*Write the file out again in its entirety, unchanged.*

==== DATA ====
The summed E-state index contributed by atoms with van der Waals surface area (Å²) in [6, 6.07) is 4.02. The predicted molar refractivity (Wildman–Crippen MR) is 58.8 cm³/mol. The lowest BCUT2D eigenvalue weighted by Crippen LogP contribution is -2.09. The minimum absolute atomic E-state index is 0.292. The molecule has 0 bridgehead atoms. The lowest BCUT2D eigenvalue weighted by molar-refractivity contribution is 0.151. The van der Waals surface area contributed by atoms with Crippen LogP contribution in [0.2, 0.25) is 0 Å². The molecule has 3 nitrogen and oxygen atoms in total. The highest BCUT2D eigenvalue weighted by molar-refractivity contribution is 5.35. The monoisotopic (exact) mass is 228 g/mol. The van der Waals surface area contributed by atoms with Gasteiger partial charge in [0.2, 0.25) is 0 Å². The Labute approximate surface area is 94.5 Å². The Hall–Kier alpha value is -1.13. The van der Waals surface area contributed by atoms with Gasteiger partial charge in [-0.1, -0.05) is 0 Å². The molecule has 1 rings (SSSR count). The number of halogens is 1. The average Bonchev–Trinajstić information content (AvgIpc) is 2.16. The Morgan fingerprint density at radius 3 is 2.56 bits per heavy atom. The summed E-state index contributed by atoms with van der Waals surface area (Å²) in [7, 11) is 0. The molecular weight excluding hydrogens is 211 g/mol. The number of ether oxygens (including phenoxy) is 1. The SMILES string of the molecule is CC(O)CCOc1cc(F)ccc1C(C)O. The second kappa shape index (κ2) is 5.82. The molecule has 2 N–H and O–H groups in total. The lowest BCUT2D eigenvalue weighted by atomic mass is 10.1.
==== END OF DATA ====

The summed E-state index contributed by atoms with van der Waals surface area (Å²) in [6, 6.07) is 4.02. The predicted molar refractivity (Wildman–Crippen MR) is 58.8 cm³/mol. The lowest BCUT2D eigenvalue weighted by Crippen LogP contribution is -2.09. The minimum absolute atomic E-state index is 0.292. The molecule has 0 bridgehead atoms. The lowest BCUT2D eigenvalue weighted by molar-refractivity contribution is 0.151. The van der Waals surface area contributed by atoms with Crippen LogP contribution in [0.2, 0.25) is 0 Å². The molecule has 3 nitrogen and oxygen atoms in total. The highest BCUT2D eigenvalue weighted by molar-refractivity contribution is 5.35. The monoisotopic (exact) mass is 228 g/mol. The van der Waals surface area contributed by atoms with Gasteiger partial charge in [0.2, 0.25) is 0 Å². The Labute approximate surface area is 94.5 Å². The Hall–Kier alpha value is -1.13. The van der Waals surface area contributed by atoms with Gasteiger partial charge in [-0.1, -0.05) is 0 Å². The molecule has 1 rings (SSSR count). The number of halogens is 1. The average Bonchev–Trinajstić information content (AvgIpc) is 2.16. The Morgan fingerprint density at radius 3 is 2.56 bits per heavy atom. The summed E-state index contributed by atoms with van der Waals surface area (Å²) in [7, 11) is 0. The molecular weight excluding hydrogens is 211 g/mol. The number of ether oxygens (including phenoxy) is 1. The SMILES string of the molecule is CC(O)CCOc1cc(F)ccc1C(C)O. The second kappa shape index (κ2) is 5.82. The molecule has 2 N–H and O–H groups in total. The lowest BCUT2D eigenvalue weighted by atomic mass is 10.1.